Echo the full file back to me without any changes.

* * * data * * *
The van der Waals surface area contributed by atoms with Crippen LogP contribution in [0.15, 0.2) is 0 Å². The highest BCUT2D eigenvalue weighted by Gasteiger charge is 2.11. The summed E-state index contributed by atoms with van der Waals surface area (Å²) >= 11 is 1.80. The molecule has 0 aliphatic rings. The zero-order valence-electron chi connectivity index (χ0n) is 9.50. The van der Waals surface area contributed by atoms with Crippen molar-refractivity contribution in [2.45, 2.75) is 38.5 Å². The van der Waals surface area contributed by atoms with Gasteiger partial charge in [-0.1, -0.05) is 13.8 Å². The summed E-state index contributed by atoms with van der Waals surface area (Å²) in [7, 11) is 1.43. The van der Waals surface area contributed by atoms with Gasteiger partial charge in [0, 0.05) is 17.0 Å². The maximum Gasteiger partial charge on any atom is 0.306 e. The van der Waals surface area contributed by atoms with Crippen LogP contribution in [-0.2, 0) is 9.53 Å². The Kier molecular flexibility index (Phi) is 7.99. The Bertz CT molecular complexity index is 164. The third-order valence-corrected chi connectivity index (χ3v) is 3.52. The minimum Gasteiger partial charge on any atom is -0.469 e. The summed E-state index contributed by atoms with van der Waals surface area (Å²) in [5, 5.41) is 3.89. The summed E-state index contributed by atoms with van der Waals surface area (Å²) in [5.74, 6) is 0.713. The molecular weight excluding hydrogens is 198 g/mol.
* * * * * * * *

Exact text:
The van der Waals surface area contributed by atoms with Crippen LogP contribution in [0.15, 0.2) is 0 Å². The highest BCUT2D eigenvalue weighted by Gasteiger charge is 2.11. The summed E-state index contributed by atoms with van der Waals surface area (Å²) >= 11 is 1.80. The molecule has 0 aliphatic rings. The zero-order valence-electron chi connectivity index (χ0n) is 9.50. The van der Waals surface area contributed by atoms with Crippen molar-refractivity contribution in [2.45, 2.75) is 38.5 Å². The van der Waals surface area contributed by atoms with Gasteiger partial charge in [-0.1, -0.05) is 13.8 Å². The summed E-state index contributed by atoms with van der Waals surface area (Å²) in [7, 11) is 1.43. The van der Waals surface area contributed by atoms with Gasteiger partial charge in [0, 0.05) is 17.0 Å². The maximum Gasteiger partial charge on any atom is 0.306 e. The van der Waals surface area contributed by atoms with Crippen LogP contribution in [-0.2, 0) is 9.53 Å². The Kier molecular flexibility index (Phi) is 7.99. The Bertz CT molecular complexity index is 164. The third-order valence-corrected chi connectivity index (χ3v) is 3.52. The minimum Gasteiger partial charge on any atom is -0.469 e. The summed E-state index contributed by atoms with van der Waals surface area (Å²) in [5, 5.41) is 3.89. The summed E-state index contributed by atoms with van der Waals surface area (Å²) in [5.74, 6) is 0.713. The molecular weight excluding hydrogens is 198 g/mol.